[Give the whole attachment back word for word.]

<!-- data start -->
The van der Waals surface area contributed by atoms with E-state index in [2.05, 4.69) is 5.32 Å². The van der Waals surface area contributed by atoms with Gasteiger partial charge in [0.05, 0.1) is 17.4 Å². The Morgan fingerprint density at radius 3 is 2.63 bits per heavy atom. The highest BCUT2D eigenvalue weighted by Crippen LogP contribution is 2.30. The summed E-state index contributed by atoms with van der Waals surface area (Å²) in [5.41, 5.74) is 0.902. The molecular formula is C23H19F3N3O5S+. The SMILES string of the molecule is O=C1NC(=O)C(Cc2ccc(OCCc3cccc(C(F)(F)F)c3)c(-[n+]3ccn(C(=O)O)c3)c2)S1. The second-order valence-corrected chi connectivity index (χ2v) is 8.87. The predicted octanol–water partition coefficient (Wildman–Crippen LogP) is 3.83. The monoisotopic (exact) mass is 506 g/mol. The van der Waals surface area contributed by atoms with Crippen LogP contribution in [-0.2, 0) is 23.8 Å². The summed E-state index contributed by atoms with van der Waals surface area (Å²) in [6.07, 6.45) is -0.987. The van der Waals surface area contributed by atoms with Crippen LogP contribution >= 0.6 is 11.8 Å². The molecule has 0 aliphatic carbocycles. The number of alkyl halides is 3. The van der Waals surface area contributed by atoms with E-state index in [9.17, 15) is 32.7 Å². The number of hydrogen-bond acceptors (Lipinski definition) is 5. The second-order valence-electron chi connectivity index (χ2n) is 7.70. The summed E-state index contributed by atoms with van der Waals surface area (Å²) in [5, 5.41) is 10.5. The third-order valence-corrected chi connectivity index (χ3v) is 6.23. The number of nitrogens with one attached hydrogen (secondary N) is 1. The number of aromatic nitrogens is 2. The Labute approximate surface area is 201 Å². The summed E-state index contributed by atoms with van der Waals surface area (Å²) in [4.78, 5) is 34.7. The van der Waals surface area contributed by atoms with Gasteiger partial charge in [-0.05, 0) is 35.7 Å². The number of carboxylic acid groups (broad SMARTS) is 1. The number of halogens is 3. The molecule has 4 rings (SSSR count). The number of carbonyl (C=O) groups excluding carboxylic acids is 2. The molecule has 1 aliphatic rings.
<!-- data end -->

The van der Waals surface area contributed by atoms with E-state index in [2.05, 4.69) is 5.32 Å². The van der Waals surface area contributed by atoms with Gasteiger partial charge in [0.05, 0.1) is 17.4 Å². The Morgan fingerprint density at radius 3 is 2.63 bits per heavy atom. The highest BCUT2D eigenvalue weighted by Crippen LogP contribution is 2.30. The summed E-state index contributed by atoms with van der Waals surface area (Å²) in [5.41, 5.74) is 0.902. The molecular formula is C23H19F3N3O5S+. The SMILES string of the molecule is O=C1NC(=O)C(Cc2ccc(OCCc3cccc(C(F)(F)F)c3)c(-[n+]3ccn(C(=O)O)c3)c2)S1. The second-order valence-corrected chi connectivity index (χ2v) is 8.87. The predicted octanol–water partition coefficient (Wildman–Crippen LogP) is 3.83. The monoisotopic (exact) mass is 506 g/mol. The van der Waals surface area contributed by atoms with Crippen LogP contribution in [-0.2, 0) is 23.8 Å². The summed E-state index contributed by atoms with van der Waals surface area (Å²) in [6.07, 6.45) is -0.987. The van der Waals surface area contributed by atoms with Crippen LogP contribution >= 0.6 is 11.8 Å². The molecule has 0 aliphatic carbocycles. The number of alkyl halides is 3. The van der Waals surface area contributed by atoms with E-state index in [9.17, 15) is 32.7 Å². The number of hydrogen-bond acceptors (Lipinski definition) is 5. The second-order valence-electron chi connectivity index (χ2n) is 7.70. The summed E-state index contributed by atoms with van der Waals surface area (Å²) in [5, 5.41) is 10.5. The third-order valence-corrected chi connectivity index (χ3v) is 6.23. The number of nitrogens with one attached hydrogen (secondary N) is 1. The number of aromatic nitrogens is 2. The Labute approximate surface area is 201 Å². The summed E-state index contributed by atoms with van der Waals surface area (Å²) in [4.78, 5) is 34.7. The van der Waals surface area contributed by atoms with Gasteiger partial charge in [-0.05, 0) is 35.7 Å². The number of carboxylic acid groups (broad SMARTS) is 1. The number of halogens is 3. The molecule has 4 rings (SSSR count). The number of carbonyl (C=O) groups excluding carboxylic acids is 2. The molecule has 1 aliphatic rings.